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You could say that was offensive, but it wasn’t: Cardinals 5, Phillies 2

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The bats go cold again as the climb above .500 fails once again

Philadelphia Phillies v St Louis Cardinals Photo by Dilip Vishwanat/Getty Images

Some games, you just know what the outcome is going to be. You can feel it when the game starts, you can feel it as it moves through the middle innings and the ending just feels inevitable. Tonight was one of those games.

In the first, the Phillies jumped out to an early lead when Rhys Hoskins walked and Bryce Harper doubled him to third, bringing J.T. Realmuto to the plate. Realmuto proceeded to get a sacrifice fly, which was followed by a groundball out by Didi Gregorius that kind of snuffed out a big inning, but still, a 1-0 lead after the top of the first is a great thing. Unfortunately, that lead didn’t last long. Zach Eflin was on the hill today and allowed a one out single to Dylan Carlson in the bottom half of the frame. After Eflin got Paul Goldschmidt looking, Nolan Arenado came up and “doubled” to left, bringing in Carlson and tying the game at one. We say “doubled” because, well, you be the judge.

Guess it doesn’t matter much who you put in the field, the defense for the Phillies is still pretty bad.

In the second, the Cardinals got two runners on with two outs thanks to singles from Justin Williams and Andrew Knizner. Tommy Edman stepped up and delivered for the Cardinals, knocking in two and making the score 3-1.

It was pretty evident through the early part of the game that Eflin didn’t have his best stuff, but he battled pretty hard for the rest of his outing. The Phillies would get another run in the fourth when the Cardinals suddenly forgot that defense was still a thing. Realmuto reached on an error by Williams, making it to second base, then went to third when starter Carlos Martinez tried a pickoff move and ended up with an error that sent Realmuto ninety feet closer to scoring. Gregorius grounded out again, but this one was a little more productive since it scored Realmuto and made it 3-2, St. Louis.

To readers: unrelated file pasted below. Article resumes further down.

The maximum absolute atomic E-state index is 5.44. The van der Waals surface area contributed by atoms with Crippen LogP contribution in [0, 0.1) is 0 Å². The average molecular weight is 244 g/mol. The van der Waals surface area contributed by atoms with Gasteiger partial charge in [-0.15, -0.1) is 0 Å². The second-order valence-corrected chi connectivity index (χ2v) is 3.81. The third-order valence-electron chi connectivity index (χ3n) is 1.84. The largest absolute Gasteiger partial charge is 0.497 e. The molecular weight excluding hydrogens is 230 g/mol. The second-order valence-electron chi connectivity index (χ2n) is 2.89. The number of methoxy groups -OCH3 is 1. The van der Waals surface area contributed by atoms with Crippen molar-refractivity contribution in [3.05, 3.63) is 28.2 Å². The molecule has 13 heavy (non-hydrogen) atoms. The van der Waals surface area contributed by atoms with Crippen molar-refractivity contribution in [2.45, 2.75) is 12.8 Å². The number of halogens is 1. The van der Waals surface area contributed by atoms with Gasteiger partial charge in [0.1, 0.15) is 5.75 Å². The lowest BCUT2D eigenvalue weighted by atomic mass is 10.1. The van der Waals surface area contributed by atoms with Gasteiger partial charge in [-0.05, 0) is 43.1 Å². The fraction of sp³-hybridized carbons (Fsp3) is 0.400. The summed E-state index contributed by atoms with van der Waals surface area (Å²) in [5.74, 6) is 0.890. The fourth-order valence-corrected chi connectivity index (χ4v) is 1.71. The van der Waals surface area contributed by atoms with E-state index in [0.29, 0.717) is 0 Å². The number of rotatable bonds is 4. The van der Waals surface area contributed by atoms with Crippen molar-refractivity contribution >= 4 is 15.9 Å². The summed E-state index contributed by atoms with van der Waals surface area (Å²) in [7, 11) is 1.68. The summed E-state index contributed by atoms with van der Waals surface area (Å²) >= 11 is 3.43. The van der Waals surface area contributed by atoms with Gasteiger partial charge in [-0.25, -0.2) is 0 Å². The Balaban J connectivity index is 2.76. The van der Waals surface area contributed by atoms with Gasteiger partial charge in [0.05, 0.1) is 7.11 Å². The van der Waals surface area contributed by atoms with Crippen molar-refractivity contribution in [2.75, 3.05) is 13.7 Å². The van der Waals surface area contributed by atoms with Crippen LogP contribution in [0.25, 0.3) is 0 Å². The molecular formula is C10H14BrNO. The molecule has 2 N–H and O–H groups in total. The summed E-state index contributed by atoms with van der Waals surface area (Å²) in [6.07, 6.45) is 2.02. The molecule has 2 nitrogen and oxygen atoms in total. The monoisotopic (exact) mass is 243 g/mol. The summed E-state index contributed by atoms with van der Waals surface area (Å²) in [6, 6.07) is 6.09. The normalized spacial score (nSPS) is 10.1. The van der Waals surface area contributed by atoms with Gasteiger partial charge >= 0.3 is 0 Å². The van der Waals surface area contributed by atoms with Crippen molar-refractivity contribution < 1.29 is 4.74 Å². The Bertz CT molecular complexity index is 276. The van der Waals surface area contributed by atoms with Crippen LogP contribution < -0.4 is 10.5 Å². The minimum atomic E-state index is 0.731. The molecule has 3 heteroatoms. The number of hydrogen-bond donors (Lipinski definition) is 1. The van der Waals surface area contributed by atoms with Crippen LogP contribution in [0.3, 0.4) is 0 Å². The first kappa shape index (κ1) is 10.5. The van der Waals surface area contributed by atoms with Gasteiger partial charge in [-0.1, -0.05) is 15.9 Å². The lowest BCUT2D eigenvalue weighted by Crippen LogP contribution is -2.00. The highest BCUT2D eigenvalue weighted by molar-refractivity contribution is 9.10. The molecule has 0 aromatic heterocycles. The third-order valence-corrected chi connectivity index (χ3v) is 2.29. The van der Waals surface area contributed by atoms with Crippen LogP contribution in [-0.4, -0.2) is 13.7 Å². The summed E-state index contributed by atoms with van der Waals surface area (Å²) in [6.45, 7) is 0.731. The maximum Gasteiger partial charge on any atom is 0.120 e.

The defensive play of the game came from Arenado, who did this incredible thing.

That’s just incredible. Getting to watch a superb glove like Arenado or Matt Chapman on a nightly basis at third base has to be a treat. The Phillies have had some decent men manning the hot corner in recent years like Pedro Feliz and Placido Polanco, but they aren’t on the same level as Arenado when it comes to the athleticism that he shows almost daily.

It was Martinez, though, who was the story of the night. He was excellent, shutting down the Phillies offense for his the majority of his evening. Once Gregorius was induced into that RBI groundout in the fourth inning, he retired 12 Phillies hitters in a row. He did it with relative ease too, only really being threatened when Alec Bohm hit some rockets right at people. Other than that, no one really touched him. The issue for St. Louis was that, once Eflin settled in a bit, he was almost equally as unhittable. He had a streak of ten in a row retired, but had to leave in the seventh inning when he allowed men on the corners with two out, bringing up Paul Goldschmidt to face Sam Coonrod. As well as Coonrod has pitched this season, you and I both knew how that at bat was going to go. A close, one run game turned into a three run lead for the Cardinals as Goldschmidt doubled home both runners as the game moved into the eighth inning with St. Louis on top, 5-2.

They would lose Martinez once he allowed a baserunner, but Giovanny Gallegos would induce a double play to end any threat for the Phillies. Jose Alvarado made his first appearance since entering the Covid protocol and flashed a pretty normal Alvarado outing: lots of heat, a few baserunners but ultimately, no damage.

The ninth inning started with the Phillies sending up their three hottest hitters in Hoskins, Harper and Realmuto to face Alex Reyes, but the trio could only muster a single from Harper before going down to end the game.